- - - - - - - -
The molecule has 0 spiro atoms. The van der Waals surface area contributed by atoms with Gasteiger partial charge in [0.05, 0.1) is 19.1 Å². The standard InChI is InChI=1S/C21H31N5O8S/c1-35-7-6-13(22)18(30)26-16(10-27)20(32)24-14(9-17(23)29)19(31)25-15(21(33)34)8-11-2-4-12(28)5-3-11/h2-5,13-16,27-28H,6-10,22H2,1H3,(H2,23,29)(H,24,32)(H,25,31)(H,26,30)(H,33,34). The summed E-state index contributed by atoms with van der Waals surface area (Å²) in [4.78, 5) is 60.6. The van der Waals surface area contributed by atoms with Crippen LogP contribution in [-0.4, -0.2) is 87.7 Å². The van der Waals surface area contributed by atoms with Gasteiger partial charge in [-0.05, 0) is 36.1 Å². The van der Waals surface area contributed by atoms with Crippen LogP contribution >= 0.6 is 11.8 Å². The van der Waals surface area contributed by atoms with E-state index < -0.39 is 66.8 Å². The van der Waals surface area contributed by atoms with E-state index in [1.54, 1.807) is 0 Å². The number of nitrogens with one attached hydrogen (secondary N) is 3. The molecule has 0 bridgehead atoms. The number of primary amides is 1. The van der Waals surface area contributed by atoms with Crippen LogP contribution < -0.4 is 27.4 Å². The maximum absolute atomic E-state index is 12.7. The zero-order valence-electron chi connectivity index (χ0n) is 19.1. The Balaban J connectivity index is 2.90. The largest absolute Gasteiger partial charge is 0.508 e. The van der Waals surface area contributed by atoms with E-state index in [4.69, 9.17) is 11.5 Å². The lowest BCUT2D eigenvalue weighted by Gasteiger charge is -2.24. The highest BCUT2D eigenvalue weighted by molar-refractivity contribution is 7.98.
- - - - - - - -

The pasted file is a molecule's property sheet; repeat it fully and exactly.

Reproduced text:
The molecule has 0 spiro atoms. The van der Waals surface area contributed by atoms with Gasteiger partial charge in [0.05, 0.1) is 19.1 Å². The standard InChI is InChI=1S/C21H31N5O8S/c1-35-7-6-13(22)18(30)26-16(10-27)20(32)24-14(9-17(23)29)19(31)25-15(21(33)34)8-11-2-4-12(28)5-3-11/h2-5,13-16,27-28H,6-10,22H2,1H3,(H2,23,29)(H,24,32)(H,25,31)(H,26,30)(H,33,34). The summed E-state index contributed by atoms with van der Waals surface area (Å²) in [4.78, 5) is 60.6. The van der Waals surface area contributed by atoms with Crippen LogP contribution in [-0.4, -0.2) is 87.7 Å². The van der Waals surface area contributed by atoms with Gasteiger partial charge in [-0.05, 0) is 36.1 Å². The van der Waals surface area contributed by atoms with Crippen LogP contribution >= 0.6 is 11.8 Å². The van der Waals surface area contributed by atoms with E-state index < -0.39 is 66.8 Å². The van der Waals surface area contributed by atoms with E-state index in [1.54, 1.807) is 0 Å². The number of nitrogens with one attached hydrogen (secondary N) is 3. The molecule has 0 bridgehead atoms. The number of primary amides is 1. The van der Waals surface area contributed by atoms with Crippen LogP contribution < -0.4 is 27.4 Å². The maximum absolute atomic E-state index is 12.7. The zero-order valence-electron chi connectivity index (χ0n) is 19.1. The Balaban J connectivity index is 2.90. The largest absolute Gasteiger partial charge is 0.508 e. The van der Waals surface area contributed by atoms with E-state index in [4.69, 9.17) is 11.5 Å². The lowest BCUT2D eigenvalue weighted by Gasteiger charge is -2.24. The highest BCUT2D eigenvalue weighted by molar-refractivity contribution is 7.98.